What You Should Know Before You Retire

When preparing for retirement in Wausau WI, it can be helpful to pick up some tips from those who are already retired.

An AARP article, 6 Things I Wish Someone Had Told Me Before I Retired has some excellent insights.

Can I Borrow From My 401(k)?

Some people to money from their 401(k) when they’re still a decade or two away from their target retirement date. They often justify this move by telling themselves that it’s their money, and therefore no big deal.

And the IRS does permit you to borrow money from a 401(k). You may be able to borrow up to $50,000 or 50% of the amount that’s vested in the account. However, that money must be paid back in no more than five years.

Clearly, it may be tempting to take a bit of money out of your 401(k) to pay off something like a high interest credit card.

What Are The Risks?

It could lead to some regrets if you don’t promptly pay the loan back. Here’s a scenario. If you borrowed $10,000 from your 401(k) to pay off a credit card, that’s $10,000 that’s not sitting in your 401(k) and therefore is $10,000 that’s not earning returns — possibly for many years.

If you can’t quickly pay back the loan, you may still end up meeting the requirement to pay the money back on time, but that also may mean you weren’t increasing your contributions. In that situation, you’ll end up contributing less money to your 401(k) over time, which means you may cost yourself retirement money that may be very important in the future.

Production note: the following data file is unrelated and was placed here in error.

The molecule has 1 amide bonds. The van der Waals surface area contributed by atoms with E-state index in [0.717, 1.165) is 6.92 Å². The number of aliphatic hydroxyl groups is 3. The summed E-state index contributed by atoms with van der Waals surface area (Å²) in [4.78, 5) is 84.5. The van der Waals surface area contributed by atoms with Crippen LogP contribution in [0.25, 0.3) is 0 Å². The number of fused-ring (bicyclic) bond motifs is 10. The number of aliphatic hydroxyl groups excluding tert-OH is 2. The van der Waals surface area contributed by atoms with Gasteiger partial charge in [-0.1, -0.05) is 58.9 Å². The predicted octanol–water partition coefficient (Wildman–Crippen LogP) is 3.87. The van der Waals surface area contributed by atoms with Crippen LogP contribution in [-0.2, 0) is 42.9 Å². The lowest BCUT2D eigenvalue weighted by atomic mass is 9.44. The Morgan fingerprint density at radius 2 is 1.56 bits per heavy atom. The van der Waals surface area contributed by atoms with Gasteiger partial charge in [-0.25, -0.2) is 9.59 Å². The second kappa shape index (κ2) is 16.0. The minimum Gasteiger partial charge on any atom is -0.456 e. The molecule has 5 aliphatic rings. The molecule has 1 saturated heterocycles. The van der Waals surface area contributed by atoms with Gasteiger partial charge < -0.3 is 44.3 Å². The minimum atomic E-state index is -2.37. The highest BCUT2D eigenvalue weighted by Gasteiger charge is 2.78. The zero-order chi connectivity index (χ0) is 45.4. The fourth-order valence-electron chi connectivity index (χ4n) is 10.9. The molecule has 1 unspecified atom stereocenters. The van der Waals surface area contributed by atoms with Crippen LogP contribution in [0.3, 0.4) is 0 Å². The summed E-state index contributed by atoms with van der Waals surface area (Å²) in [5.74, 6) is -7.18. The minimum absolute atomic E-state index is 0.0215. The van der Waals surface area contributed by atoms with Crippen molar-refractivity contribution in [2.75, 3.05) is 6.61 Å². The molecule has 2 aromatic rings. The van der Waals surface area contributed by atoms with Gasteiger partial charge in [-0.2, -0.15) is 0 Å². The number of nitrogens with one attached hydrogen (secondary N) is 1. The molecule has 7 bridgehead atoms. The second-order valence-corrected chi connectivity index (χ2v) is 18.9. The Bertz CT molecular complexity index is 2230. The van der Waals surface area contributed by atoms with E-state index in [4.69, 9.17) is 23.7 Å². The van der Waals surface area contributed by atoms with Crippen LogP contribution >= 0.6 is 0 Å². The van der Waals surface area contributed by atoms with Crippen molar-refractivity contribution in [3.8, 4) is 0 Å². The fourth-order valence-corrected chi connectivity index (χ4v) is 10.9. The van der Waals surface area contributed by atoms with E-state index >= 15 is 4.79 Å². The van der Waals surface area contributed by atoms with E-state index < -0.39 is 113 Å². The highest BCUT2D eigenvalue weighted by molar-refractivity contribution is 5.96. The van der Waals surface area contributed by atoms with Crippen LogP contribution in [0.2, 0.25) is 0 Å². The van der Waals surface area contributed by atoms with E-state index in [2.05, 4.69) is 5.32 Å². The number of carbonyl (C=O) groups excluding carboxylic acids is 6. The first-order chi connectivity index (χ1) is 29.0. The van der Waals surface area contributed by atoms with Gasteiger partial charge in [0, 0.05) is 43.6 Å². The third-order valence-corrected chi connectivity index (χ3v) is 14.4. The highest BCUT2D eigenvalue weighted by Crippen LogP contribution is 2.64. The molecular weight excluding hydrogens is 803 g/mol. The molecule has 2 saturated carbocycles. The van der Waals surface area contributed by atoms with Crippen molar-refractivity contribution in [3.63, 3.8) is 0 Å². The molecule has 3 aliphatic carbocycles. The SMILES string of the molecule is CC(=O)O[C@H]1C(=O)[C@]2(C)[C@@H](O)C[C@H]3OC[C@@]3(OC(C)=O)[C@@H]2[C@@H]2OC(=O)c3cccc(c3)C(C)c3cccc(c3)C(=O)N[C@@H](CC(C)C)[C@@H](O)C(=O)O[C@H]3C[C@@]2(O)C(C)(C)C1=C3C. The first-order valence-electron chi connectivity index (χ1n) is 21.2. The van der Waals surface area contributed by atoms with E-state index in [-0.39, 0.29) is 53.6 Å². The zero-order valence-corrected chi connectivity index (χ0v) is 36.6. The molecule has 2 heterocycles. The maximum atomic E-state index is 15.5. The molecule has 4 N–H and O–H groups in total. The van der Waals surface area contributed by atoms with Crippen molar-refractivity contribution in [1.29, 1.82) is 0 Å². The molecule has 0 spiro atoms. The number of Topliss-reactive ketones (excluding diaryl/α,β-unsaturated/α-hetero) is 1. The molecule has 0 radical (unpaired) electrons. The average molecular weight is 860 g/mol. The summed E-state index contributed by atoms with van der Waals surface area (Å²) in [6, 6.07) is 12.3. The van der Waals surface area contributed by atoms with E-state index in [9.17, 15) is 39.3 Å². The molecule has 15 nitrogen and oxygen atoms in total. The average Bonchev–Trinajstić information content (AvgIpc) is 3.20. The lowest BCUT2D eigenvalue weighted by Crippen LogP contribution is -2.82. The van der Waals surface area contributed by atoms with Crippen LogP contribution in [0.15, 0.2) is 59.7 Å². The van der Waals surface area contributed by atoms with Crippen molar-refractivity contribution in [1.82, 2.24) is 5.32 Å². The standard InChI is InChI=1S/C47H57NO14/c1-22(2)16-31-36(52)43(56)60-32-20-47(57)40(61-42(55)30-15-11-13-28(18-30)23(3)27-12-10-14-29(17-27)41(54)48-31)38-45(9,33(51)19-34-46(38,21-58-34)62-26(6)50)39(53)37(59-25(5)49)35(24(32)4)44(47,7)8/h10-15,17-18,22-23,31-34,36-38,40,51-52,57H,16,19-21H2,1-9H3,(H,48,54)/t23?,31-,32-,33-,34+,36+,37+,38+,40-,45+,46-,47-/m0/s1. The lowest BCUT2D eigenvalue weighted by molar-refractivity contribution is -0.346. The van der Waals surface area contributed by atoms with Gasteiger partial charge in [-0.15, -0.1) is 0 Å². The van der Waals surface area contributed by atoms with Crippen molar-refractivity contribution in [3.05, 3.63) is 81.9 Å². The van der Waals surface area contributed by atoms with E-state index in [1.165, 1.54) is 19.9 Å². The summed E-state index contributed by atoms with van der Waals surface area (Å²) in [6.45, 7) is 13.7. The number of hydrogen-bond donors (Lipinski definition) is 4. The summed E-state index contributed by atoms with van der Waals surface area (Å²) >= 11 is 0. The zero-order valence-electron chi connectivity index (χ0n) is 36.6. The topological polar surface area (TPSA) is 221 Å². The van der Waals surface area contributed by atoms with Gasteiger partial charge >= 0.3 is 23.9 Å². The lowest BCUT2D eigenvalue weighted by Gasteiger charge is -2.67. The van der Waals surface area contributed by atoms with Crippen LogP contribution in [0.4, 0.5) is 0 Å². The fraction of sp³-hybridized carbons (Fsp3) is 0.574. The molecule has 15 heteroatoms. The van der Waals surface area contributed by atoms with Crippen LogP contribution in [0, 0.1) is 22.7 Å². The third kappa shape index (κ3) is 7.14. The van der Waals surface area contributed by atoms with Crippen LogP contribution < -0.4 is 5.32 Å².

And even if you do have the money to pay back the loan and contribute, you may not be able to because some retirement plans don’t allow contributions while you’re in repayment. And that’s another missed opportunity to possibly see gains — especially if you have a company match — and more time missing out on seeing your nest egg grow.

Pay Of Credit Cards

Shedding as much credit card debt as possible before retirement is something else some retirees wish they’d focused on before they stopped working. Many retirees are on a fixed income and if that income is modest, earmarking even a bit of it to make credit card payments may put a damper on your retirement.

Unleash An HSA

Another misstep that some retirees regret having made while still on the job is not taking complete advantage of a health savings account, or HSA. A Transamerica Center for Retirement Studies survey determined more than two out of five people with household incomes of less than $50,000 aren’t putting away enough money for potential future healthcare costs.

You can open an HSA if you have a high-deductible health plan and no other health coverage. While still on the clock, you may make tax-free contributions and unlike a flexible spending account — which on a yearly basis requires you to use or lose the money you contributed for medical expenses — HSAs may grow and carry over year-to-year into your retirement.

HSA money may be withdrawn, tax-free, to address qualified healthcare expenses that aren’t covered by private insurance or Medicare, including deductibles and co-pays. However, that if you’re on Medicare, you’re no longer permitted to contribute to an HSA. After you reach age 65, you may also take withdrawals for non-medical purposes, but if you do, you must pay regular taxes on that money.